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“Two years ago, researchers at the University of Chicago Booth School of Business started collecting data to determine the real social and environmental credentials of companies in the S&P 500. […] What they found was that companies generally received higher marks (there’s a growing number of research firms focused on ESG ratings) based not on performance, but rather the number of metrics they disclosed. And to make matters worse, the lack of full transparency across industries makes it difficult to see any company’s ESG ranking in context.”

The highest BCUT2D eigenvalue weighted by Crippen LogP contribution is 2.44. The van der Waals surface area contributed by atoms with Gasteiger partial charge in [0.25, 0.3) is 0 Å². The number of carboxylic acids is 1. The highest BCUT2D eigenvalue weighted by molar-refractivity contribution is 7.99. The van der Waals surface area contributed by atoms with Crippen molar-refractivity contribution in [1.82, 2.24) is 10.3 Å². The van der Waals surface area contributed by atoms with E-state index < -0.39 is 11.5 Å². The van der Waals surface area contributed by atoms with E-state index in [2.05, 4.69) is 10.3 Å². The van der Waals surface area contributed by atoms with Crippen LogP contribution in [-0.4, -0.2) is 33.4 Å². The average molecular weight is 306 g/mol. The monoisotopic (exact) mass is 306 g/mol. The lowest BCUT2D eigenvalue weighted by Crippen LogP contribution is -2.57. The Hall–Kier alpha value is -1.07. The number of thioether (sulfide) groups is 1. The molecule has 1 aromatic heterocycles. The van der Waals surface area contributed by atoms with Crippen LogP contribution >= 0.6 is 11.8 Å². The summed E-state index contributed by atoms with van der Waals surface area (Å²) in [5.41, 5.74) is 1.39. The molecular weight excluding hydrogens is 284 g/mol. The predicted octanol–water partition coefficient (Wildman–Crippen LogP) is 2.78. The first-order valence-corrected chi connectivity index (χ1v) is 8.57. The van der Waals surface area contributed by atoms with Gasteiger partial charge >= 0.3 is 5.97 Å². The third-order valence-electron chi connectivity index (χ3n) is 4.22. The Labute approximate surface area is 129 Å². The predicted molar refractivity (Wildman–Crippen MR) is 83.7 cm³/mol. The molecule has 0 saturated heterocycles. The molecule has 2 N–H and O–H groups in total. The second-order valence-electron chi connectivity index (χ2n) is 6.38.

Read the full article via Bloomberg and download the report via the Rustandy Center.

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